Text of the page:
Nobel Prize-worthy economic theory has lessons worth learning for federal IT

An award-winning economic theory offers insight into three important federal IT trends

Warren Suss is president of Suss Consulting, a federal IT consulting firm headquartered in Jenkintown, Pa.

The thinking of a Nobel Prize-winning economist could help all of us in the federal information technology field deliver better, faster solutions for government workers, warfighters and citizens.

Oliver Williamson, who won the Nobel Prize last year, was one of my professors when I was in grad school. I’ve kept in touch with him over the years because his work on transaction cost economics was one of the handful of things I learned in grad school that is still relevant to my day-to-day work.

Williamson begins with three core concepts that fit our environment well:

  • Uncertainty. In federal IT, changing technologies, user demands and operational environments create uncertainty everywhere we turn.
  • Bounded rationality. There are inherent limits to our ability to write contracts that anticipate all contingencies.
  • Opportunism. In an environment characterized by uncertainty and bounded rationality, players on both sides can behave badly.

We can apply Williamson’s framework to three important federal IT trends: insourcing, the shift to fixed-priced contracting and the breakup of large contracts, which I call segmentation.

Trend 1: Insourcing

Many agencies are offering on-site contractor employees a deal they can’t refuse: Either quit your contractor job and join the government or you’re out of a job altogether.

From Williamson's perspective, insourcing's potential payoff is the ability to save on transaction costs associated with managing large, complex IT projects and operations. Why? Because in the federal IT space, when transaction costs go up, success rates on IT projects go down. And IT has become the primary tool for maximizing the productivity and effectiveness of the federal government.

To achieve insourcing's benefits, we need to go beyond simply giving workers a different ID badge. Instead, we should focus new, insourced resources on improving IT governance. That approach should allow us to respond more rapidly and flexibly to emerging user requirements, achieve the benefits of promising new technologies sooner, move with greater speed and agility to address operational problems, and redirect IT projects in trouble.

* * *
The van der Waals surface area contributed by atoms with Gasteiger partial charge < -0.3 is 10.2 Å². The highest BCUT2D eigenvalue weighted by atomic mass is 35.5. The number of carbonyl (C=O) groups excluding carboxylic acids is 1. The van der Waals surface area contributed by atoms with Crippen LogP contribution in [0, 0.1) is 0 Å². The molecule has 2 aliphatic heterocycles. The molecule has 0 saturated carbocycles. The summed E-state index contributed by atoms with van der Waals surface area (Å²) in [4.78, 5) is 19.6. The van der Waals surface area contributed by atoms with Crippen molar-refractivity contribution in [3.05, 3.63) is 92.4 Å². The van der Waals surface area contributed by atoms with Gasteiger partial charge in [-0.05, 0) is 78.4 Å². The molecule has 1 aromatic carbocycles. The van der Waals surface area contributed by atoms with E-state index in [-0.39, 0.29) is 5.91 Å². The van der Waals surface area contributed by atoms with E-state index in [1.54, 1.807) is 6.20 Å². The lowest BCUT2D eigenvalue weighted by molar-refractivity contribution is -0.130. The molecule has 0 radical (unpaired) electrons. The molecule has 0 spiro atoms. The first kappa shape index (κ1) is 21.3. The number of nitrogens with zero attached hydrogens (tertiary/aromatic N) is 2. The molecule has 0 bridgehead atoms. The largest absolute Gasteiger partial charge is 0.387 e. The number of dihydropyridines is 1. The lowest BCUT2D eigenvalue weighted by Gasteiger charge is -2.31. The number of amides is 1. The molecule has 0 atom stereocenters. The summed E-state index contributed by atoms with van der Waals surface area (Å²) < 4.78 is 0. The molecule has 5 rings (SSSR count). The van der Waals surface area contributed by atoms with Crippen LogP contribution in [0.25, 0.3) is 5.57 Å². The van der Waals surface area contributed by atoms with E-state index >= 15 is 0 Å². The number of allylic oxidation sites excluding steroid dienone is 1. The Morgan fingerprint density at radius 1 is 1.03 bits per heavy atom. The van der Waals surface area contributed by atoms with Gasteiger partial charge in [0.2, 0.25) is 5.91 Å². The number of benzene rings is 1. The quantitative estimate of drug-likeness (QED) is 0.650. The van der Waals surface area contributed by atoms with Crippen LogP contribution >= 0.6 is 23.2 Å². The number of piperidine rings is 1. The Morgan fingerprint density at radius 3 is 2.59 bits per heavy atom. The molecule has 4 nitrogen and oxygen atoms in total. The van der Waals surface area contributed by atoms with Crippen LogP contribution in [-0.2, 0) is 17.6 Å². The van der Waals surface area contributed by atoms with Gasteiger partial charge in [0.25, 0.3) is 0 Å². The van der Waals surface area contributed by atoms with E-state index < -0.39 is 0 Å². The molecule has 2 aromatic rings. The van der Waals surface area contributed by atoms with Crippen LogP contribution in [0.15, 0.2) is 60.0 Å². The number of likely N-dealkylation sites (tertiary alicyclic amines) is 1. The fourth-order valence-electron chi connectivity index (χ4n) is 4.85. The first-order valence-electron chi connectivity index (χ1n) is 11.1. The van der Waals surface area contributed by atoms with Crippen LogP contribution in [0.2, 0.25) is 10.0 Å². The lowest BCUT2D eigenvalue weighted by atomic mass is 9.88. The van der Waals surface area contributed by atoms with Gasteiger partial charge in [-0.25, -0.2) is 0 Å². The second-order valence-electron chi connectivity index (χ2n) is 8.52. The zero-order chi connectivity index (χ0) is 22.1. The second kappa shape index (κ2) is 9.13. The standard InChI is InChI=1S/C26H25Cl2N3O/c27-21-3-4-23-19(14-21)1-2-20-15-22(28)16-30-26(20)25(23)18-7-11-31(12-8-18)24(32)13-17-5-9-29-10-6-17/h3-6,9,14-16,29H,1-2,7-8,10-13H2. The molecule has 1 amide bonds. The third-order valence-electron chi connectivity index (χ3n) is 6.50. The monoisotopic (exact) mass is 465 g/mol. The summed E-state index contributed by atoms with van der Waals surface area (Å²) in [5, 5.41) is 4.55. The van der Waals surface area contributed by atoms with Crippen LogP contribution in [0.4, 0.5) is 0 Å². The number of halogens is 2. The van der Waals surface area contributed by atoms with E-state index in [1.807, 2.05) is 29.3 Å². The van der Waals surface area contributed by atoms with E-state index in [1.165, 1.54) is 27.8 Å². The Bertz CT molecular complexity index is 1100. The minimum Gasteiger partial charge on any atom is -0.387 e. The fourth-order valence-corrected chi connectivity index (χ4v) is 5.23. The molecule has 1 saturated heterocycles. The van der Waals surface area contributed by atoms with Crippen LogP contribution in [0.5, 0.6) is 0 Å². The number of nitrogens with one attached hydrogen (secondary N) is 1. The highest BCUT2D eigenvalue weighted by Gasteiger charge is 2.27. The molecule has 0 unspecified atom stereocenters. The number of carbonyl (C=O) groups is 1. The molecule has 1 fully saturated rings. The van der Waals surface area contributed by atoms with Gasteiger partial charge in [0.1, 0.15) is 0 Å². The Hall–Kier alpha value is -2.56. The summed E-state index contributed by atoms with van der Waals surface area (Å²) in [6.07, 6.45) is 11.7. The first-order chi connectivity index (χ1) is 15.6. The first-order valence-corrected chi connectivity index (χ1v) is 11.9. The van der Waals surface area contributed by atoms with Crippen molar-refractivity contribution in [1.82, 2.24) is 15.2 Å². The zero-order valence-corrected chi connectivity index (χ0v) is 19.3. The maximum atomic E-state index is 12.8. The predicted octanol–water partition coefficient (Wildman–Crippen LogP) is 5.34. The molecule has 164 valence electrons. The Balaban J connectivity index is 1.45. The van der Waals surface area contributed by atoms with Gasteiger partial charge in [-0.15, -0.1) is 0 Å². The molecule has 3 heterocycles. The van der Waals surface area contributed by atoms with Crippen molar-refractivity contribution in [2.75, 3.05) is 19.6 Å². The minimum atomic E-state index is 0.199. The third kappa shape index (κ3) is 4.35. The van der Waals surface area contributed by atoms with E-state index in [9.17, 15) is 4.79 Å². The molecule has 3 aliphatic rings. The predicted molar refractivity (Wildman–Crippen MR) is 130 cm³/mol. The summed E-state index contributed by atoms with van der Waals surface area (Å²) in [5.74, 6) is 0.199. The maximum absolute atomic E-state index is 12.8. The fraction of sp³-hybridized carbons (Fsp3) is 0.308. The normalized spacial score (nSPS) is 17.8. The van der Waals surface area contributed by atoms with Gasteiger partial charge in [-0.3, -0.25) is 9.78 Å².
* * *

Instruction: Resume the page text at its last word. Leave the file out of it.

Trend 2: The shift from time-and-materials to fixed-price contracts

The challenges of moving to fixed pricing can be addressed with strategies that reduce transaction costs on both the government and industry sides. Unfortunately, many agencies have embraced multiple-award indefinite-delivery, indefinite-quantity contracting without appreciating the importance of providing better data to help industry generate more accurate demand forecasts. Likewise, companies can compete by doing a better, clearer job of defining what they’ll deliver for a fixed price.

Trend 3: The breakup of large IT contracts

Segmentation creates new interfaces between the government and contractors. With more interfaces come more challenges and more chances for opportunistic behavior. The key to success will be improved governance to enable successful interactions among all players. The government also needs to make major progress in governing its fragmented user and IT management communities, and industry must help the government deploy that framework.

If government and industry leaders adopt these lessons from Williamson, the winners will be the federal workers, warfighters and people who rely on technology to help our nation thrive.

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Reader comments

Sun, Apr 25, 2010 Stan Vornovitsky

The argument threading through Oliver Williamson's numerous works is that every organizational structure exists to economize on transaction costs. The article appears to suggest that keeping those "large, complex IT projects and operations" in contractor's hands is inefficient from the transaction-cost standpoint. Applying Williamson's framework to government contracting can then lead to one simple question: Why would those projects EVER be contracted out in the first place? The article also makes an implicit assumption that contracting out is associated with greater transaction costs, which is not at all certain...

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